Rio Tinto shareholders have agreed to sell its NSW coal assets to China-backed miner Yancoal for AU$3.5 billion.

Yancoal – which is ultimately owned by the Chinese Government - is buying Coal & Allied, the Rio subsidiary that controls NSW's Hunter Valley mines including the Warkworth/Mount Thorley thermal and semi-soft coking coal mines and a major stake in the Port Waratah coal loading facility in Newcastle.

The final figure is $4 million more than Glencore’s highest offer.

“Two years ago, you couldn't sell them — you couldn't give them away — and now all of a sudden, you're climbing over yourself to get them,” Glyn Lawcock, global head of mining equity research at UBS, told reporters.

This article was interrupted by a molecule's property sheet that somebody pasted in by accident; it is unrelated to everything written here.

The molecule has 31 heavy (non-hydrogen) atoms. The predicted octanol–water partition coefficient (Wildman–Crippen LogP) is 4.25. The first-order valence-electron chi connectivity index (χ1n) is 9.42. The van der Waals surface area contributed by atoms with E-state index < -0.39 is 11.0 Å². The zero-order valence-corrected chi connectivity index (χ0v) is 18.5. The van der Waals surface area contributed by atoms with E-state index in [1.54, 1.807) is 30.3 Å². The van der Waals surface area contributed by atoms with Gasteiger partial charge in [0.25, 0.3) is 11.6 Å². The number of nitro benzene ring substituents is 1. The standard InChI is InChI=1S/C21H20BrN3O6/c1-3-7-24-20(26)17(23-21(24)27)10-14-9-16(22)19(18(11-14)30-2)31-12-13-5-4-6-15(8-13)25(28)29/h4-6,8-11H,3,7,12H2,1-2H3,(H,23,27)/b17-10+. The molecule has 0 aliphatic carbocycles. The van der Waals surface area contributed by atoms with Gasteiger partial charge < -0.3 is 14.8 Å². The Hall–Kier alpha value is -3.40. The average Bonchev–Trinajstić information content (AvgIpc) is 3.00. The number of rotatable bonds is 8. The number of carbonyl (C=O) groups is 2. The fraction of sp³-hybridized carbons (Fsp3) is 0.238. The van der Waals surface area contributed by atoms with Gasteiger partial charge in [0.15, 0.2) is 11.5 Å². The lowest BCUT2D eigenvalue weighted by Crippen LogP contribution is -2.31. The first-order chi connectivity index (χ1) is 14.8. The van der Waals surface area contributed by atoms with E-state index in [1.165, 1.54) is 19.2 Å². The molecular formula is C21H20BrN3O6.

“Long-term, China has always been interested in acquiring energy assets outside of the country,” J Capital's Tim Murray said.

“They've got a basic view of; ‘why not use someone else's resources before we use our own’.”

Although China has heavy renewable investments, the Yancoal-Rio deal is a sign that the world’s second largest economy does want to own significant coal assets.

Mr Lawcock said that under Yancoal ownership, the Hunter Valley coal mines will ramp up production.

“Clearly if you're going to spend over $2 billion buying something, you want to extract synergies,” he said.

“You want to maximise the revenue line as well — so yes, they'll be worked harder.”

Mr Murray said Rio Tinto is probably the biggest winner from this deal.

“Rio would be rubbing its hands together thinking; ‘Thank God I finally got rid of those crappy thermal coal assets’,” Mr Murray said.

“It's a great deal — if we can always sell our sort of crap assets, we need to recycle to Chinese SOEs (state-owned enterprises), why not?”